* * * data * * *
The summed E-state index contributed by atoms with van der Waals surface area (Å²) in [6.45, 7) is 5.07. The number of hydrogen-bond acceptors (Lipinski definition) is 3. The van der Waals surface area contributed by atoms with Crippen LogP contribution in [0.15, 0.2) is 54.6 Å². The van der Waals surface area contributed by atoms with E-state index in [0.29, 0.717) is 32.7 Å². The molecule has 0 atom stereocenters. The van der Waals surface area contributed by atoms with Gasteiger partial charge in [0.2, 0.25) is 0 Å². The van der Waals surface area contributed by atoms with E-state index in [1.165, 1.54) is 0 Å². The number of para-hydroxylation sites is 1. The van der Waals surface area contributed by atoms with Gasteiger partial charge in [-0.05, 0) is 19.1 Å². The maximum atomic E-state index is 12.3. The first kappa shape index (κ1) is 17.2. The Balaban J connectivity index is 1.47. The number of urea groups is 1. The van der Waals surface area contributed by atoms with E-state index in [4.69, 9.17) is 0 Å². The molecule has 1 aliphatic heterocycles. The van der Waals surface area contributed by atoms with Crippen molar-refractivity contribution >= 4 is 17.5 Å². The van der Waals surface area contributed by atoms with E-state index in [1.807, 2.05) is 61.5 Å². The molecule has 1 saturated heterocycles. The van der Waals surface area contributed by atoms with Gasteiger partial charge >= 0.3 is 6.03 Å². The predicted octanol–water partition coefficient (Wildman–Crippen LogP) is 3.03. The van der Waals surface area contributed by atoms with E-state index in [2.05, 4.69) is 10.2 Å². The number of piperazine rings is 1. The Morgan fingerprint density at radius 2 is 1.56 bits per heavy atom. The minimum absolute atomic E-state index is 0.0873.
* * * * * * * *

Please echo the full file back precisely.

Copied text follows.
The summed E-state index contributed by atoms with van der Waals surface area (Å²) in [6.45, 7) is 5.07. The number of hydrogen-bond acceptors (Lipinski definition) is 3. The van der Waals surface area contributed by atoms with Crippen LogP contribution in [0.15, 0.2) is 54.6 Å². The van der Waals surface area contributed by atoms with E-state index in [0.29, 0.717) is 32.7 Å². The molecule has 0 atom stereocenters. The van der Waals surface area contributed by atoms with Gasteiger partial charge in [0.2, 0.25) is 0 Å². The van der Waals surface area contributed by atoms with E-state index in [1.165, 1.54) is 0 Å². The number of para-hydroxylation sites is 1. The van der Waals surface area contributed by atoms with Gasteiger partial charge in [-0.05, 0) is 19.1 Å². The maximum atomic E-state index is 12.3. The first kappa shape index (κ1) is 17.2. The Balaban J connectivity index is 1.47. The number of urea groups is 1. The van der Waals surface area contributed by atoms with E-state index in [4.69, 9.17) is 0 Å². The molecule has 1 aliphatic heterocycles. The van der Waals surface area contributed by atoms with Crippen molar-refractivity contribution >= 4 is 17.5 Å². The van der Waals surface area contributed by atoms with E-state index in [1.807, 2.05) is 61.5 Å². The molecule has 1 saturated heterocycles. The van der Waals surface area contributed by atoms with Gasteiger partial charge >= 0.3 is 6.03 Å². The predicted octanol–water partition coefficient (Wildman–Crippen LogP) is 3.03. The van der Waals surface area contributed by atoms with E-state index in [2.05, 4.69) is 10.2 Å². The number of piperazine rings is 1. The Morgan fingerprint density at radius 2 is 1.56 bits per heavy atom. The minimum absolute atomic E-state index is 0.0873.